This blog documents my attempt to drink a beer from every country in the world and every state in the United States.

Monday, December 26, 2011

Welcome to Foam Around the World!

Some people have hobbies that are cheap or free and keep them in shape: joggers, for instance. I am about to embark on a hobby that is expensive and might make me fat: writing a blog documenting my attempt to drink a beer from every country in the world and every state in the United States. No, it’s not a perfectly original idea: This guy from Australia gave it a try for a while, and admirably so, but he appeared to fizzle out after a couple months and 40 or so countries. I don’t care if it’s been attempted, though, because it combines three of my favorite things: beer, geography, and writing. If I wasn’t writing this blog, I’d be drinking beer anyway (and trying to find weird and new ones at that), and I’d be thinking geographically anyway too (I teach geography, so it’s my job). The writing part has been missing from my life, however, and I’m excited to do it again, especially with so few responsibilities or consequences attached to it.

Here's me standing in front of a bunch of kegs many miles away and many moons ago (New Zealand 2005). I think I'll get most of the beers for this blog on trips to the store rather than trips around the world, though.
Why do it this way? My interest in both beer and geography has always been driven by lists. I have always kept a mental list of the number of countries I’ve had beers from, just as I keep a list of countries, states, and even counties I’ve visited. Doing it this way will give me an (unreachable) end goal to shoot for, and items to cross off along the way. Plus, I get to use maps! This pursuit is also inspired by the San Diego State University Geography Department’s former “local beer parties,” for which students would bring beers from all over the country and world for everyone to try. I will be my own local beer party.

But I’ll need your help. Some of these countries and states will be easy to cross off, but some will be extremely hard. Saudi Arabia, for instance, will be impossible unless you know someone living at an American oil company compound in Dhahran who is illicitly homebrewing. So, if you see a beer at the store or at a bar or restaurant from a country you’ve never heard of, or a state not known for its breweries, drop me a line! Especially those of you in San Diego. I know there are a lot of random corner stores and restaurants that carry one or two really weird beers from really weird places. I’d appreciate the heads up if you spot these.

I should also note that I’m starting this project as if I’d never had a beer from anywhere. So, even though I’ve had about ten different Mexican beers before, I will still write an entry for Mexico. Also, there are surely some countries I’ve visited, and drank beer in, that probably don’t export the stuff anywhere. For instance, I enjoyed (I guess that’s the right word) quite a few pints of Maluti Premium Lager when I was in Lesotho, but it’ll be a pain to find that stuff stateside (or anywhere), and I won’t check Lesotho off my list until it touches my lips once more.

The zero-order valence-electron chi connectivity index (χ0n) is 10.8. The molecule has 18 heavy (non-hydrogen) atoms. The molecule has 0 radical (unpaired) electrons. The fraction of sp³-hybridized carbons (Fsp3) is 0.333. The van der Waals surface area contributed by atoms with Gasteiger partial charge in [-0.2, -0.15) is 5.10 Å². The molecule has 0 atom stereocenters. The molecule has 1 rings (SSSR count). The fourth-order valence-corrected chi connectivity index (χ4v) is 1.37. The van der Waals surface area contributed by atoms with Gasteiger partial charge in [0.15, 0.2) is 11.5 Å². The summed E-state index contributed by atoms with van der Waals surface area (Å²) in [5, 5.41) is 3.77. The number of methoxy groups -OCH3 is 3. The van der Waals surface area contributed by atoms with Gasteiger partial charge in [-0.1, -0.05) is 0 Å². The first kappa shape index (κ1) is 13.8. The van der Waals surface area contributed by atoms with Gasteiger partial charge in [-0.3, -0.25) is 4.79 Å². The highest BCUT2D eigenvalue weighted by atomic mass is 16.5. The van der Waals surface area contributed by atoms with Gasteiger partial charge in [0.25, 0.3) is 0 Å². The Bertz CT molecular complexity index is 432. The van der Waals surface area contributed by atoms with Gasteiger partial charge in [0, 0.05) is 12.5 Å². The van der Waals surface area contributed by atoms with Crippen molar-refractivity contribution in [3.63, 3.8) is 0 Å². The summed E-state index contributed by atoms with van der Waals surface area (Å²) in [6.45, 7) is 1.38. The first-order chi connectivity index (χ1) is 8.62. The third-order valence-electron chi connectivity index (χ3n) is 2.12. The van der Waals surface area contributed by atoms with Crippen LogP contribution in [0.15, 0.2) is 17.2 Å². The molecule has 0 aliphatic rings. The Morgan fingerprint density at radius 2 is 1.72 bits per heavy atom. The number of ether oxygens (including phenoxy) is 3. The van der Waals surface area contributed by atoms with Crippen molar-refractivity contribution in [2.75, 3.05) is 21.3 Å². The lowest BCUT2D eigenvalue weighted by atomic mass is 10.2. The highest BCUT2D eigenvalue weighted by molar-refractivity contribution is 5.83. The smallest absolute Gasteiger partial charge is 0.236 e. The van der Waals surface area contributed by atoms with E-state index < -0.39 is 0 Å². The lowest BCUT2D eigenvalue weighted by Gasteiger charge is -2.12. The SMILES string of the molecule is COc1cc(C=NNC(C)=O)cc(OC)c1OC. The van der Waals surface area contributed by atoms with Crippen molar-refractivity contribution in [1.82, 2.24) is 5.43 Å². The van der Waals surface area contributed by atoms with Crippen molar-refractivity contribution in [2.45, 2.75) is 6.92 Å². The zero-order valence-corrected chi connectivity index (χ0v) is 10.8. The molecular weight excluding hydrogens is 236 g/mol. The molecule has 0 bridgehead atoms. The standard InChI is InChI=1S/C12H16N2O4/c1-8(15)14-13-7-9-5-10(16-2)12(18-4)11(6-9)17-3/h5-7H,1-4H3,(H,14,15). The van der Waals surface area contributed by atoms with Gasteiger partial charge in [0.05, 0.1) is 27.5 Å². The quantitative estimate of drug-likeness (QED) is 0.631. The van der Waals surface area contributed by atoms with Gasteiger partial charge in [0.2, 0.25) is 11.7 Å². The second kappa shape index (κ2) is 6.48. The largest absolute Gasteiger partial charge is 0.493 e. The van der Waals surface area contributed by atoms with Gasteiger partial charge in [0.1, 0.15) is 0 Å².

I am taking a liberal approach to what I’m considering a country. Think of it this way: if they have their own soccer team (e.g. Wales, New Caledonia, Guadeloupe, Hong Kong), it’s a country, even if it’s not independent. More beer for me. Here is a list of what I’m considering countries for this blog. I think we can all agree on what the fifty states are, and don’t worry, I won’t forget about Washington, DC.

Finally, about the beer itself. For some places, I may be able to only find a single beer, but for others I may have many to choose from. If I have a choice, I will aim for the more interesting, micro-brewed product as a matter of principal. My entry for Wisconsin, for instance, will not be Miller Lite. What will I have to say about the beer? Yes, I will try to convey what the beer tastes like, and whether I thought it was any good. I know enough about beer and its myriad styles to write in these terms, and I know what I like (almost everything!) and what I don't like (not a whole lot). However, you will probably not see me use words such as “mouthfeel” to describe a beer, or compare a beer’s flavor to things like coriander, oak, basil, pomegranate, dandelion, pork, dryer lint, sherry, jackfruit, soju, or reindeer steaks unless the beer really tastes like that stuff or is specifically brewed with it. Some people like to fancy themselves as cicerones (a sort of sommelier for beer) when they review a beer, and that’s fine. It’s just not me. I probably won't try to quantify much about the beer other than its ABV. Most of my writing will instead focus on interesting tidbits about the beer and the brewery that made it, the country or state from which it came, and how I came to get my hands on said beer. And of course, I will try my darnedest to be entertaining and educational. Thanks for reading!